According to the pros, decorating a room with an accent wall and hanging a TV above a fireplace are both design no-no’s.
Consider swapping out pillows that match your sofa.
You should perhaps toss couch pillows that match your sofa, including any that might have come with it. You should perhaps toss couch pillows that match your sofa, including any that might have come with it. Instead, play with texture, color, and pattern to accent the main fabric, this is an investment that will add interest, and the fabrics will help pull your room together.
If you want a cozier space, it's time to toss harsh white lightbulbs.
Replace your harsh, cool whites with a soft, warm white bulb, this adds warmth to your room like the light from a candle or roaring fire.
Take down any window treatments that make it difficult for you to get natural light.
Natural light can brighten a room, make it look larger, and show off light-catching finishes, according.
So, naturally, the first thing she thinks you might want to get rid of is any window treatment that makes it especially difficult for you to get natural light. Window treatments should frame a space, but they don't have to be overbearing or heavy to add warmth. Using sheers or translucent metallics are a way to create some level of coverage without adding weight. But if you still want to block the sun or have privacy, layering different window treatments to add dimension and texture to your space will also allow for more options to handle light and privacy.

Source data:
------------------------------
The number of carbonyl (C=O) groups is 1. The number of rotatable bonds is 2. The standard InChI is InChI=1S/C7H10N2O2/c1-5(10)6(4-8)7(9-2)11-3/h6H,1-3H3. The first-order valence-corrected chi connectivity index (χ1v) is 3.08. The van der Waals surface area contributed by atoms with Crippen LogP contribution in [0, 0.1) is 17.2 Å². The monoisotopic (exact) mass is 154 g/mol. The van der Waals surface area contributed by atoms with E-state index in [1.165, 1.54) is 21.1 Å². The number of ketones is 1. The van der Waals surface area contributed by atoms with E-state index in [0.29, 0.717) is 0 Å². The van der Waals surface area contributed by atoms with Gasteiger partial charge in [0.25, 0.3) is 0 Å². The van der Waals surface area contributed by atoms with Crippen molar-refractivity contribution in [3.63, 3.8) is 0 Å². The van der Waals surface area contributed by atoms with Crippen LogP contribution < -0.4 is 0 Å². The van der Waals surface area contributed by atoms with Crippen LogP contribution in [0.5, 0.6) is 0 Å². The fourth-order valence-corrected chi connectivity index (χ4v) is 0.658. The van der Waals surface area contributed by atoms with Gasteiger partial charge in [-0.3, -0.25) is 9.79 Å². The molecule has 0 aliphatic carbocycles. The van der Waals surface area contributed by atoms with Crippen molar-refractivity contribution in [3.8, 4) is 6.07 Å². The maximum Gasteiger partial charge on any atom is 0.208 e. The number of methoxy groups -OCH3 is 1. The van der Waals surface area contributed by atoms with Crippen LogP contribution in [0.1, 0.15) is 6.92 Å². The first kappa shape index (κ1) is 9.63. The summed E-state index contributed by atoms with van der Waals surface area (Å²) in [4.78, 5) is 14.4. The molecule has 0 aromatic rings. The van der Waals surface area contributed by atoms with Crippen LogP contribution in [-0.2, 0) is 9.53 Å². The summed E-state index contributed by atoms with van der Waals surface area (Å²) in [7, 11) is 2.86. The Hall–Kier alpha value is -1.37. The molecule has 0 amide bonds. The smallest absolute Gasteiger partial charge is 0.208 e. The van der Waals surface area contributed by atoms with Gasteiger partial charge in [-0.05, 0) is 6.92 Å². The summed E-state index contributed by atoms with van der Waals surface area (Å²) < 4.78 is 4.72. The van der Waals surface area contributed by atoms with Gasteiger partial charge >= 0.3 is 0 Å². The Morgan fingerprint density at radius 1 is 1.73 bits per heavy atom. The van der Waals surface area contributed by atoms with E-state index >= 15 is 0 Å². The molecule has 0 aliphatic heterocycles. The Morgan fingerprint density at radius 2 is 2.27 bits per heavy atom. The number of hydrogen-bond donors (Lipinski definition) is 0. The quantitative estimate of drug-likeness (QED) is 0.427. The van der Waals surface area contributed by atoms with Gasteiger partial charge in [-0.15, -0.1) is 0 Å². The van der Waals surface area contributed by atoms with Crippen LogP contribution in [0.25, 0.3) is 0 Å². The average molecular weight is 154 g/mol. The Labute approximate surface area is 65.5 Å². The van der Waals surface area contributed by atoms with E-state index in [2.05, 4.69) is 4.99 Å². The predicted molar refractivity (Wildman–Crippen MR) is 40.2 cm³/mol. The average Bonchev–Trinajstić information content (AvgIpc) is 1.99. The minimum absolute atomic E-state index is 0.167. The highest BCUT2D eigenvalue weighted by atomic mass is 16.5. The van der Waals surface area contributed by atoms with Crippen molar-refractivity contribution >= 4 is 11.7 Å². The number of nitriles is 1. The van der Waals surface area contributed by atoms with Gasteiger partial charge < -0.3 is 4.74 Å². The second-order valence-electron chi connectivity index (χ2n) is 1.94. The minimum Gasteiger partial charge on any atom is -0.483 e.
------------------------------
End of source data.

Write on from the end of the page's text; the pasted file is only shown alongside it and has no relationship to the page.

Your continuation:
Heavy or dark fabrics and finishings might weigh down your space.
While it was once really popular to use dark heavy fabrics and finishings to create warm sophisticated spaces, today these materials just make rooms feel "overbearing" and kind of gloomy. Because of this, you should consider swapping out thick wool curtains, and heavy blankets for "lush textures and warm-colored accents" that can help to elevate your space instead of dragging it down.
Accent walls aren't as stylish as they once were.
Although accent walls can add a big statement to a space, you should be careful about how you use them because of how easily they can look dated. Instead of committing to designing a whole wall you simply create a decorative focal point by using easy-to-remove pieces like art, plants, or a mirror.
If there's a chair rail in your dining room, consider removing it to make your space look bigger.
The chair rail is a "puny strip of wood" that doesn't do much beyond awkwardly splitting a room in half, thus making the entire space look smaller. To open up your space, she suggests removing the railing and opting for "plain walls or a more substantial wainscoting" for a much larger design impact.
If most of the pieces of furniture in your home are a version of stained wood, you might want to switch some of them out.
When most of the furniture you own is wood-stained, it can start to look a bit "drab and dreary," you should mix things up a bit — not only with the wood species and stain colors, but take it a step or two further and bring in some painted pieces as well as some non-wood pieces.
Rugs that are too small for your space can make your room look awkward.
It doesn't matter how nice your rug is — if it's too small for the room, you should probably get rid of it.